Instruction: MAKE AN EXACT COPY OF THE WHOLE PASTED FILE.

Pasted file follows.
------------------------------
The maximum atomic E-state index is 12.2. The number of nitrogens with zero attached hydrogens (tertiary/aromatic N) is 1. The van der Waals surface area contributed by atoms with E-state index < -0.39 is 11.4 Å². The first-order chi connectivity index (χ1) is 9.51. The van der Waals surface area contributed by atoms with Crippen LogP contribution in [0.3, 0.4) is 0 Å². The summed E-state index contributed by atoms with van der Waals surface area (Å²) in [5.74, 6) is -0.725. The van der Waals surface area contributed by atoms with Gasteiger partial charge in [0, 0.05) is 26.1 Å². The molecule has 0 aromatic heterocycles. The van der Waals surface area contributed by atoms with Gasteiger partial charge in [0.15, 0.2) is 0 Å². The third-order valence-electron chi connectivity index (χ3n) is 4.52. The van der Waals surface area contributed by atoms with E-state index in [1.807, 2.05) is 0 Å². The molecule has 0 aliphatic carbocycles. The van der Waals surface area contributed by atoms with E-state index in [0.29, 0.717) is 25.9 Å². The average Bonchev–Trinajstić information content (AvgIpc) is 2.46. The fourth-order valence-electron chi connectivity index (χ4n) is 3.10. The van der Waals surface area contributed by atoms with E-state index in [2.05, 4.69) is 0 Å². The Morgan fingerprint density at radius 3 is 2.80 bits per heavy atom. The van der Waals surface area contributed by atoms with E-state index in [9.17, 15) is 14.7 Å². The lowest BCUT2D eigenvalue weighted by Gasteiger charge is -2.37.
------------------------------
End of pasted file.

The maximum atomic E-state index is 12.2. The number of nitrogens with zero attached hydrogens (tertiary/aromatic N) is 1. The van der Waals surface area contributed by atoms with E-state index < -0.39 is 11.4 Å². The first-order chi connectivity index (χ1) is 9.51. The van der Waals surface area contributed by atoms with Crippen LogP contribution in [0.3, 0.4) is 0 Å². The summed E-state index contributed by atoms with van der Waals surface area (Å²) in [5.74, 6) is -0.725. The van der Waals surface area contributed by atoms with Gasteiger partial charge in [0, 0.05) is 26.1 Å². The molecule has 0 aromatic heterocycles. The van der Waals surface area contributed by atoms with Gasteiger partial charge in [0.15, 0.2) is 0 Å². The third-order valence-electron chi connectivity index (χ3n) is 4.52. The van der Waals surface area contributed by atoms with E-state index in [1.807, 2.05) is 0 Å². The molecule has 0 aliphatic carbocycles. The van der Waals surface area contributed by atoms with E-state index in [0.29, 0.717) is 25.9 Å². The average Bonchev–Trinajstić information content (AvgIpc) is 2.46. The fourth-order valence-electron chi connectivity index (χ4n) is 3.10. The van der Waals surface area contributed by atoms with E-state index in [2.05, 4.69) is 0 Å². The Morgan fingerprint density at radius 3 is 2.80 bits per heavy atom. The van der Waals surface area contributed by atoms with E-state index in [9.17, 15) is 14.7 Å². The lowest BCUT2D eigenvalue weighted by Gasteiger charge is -2.37.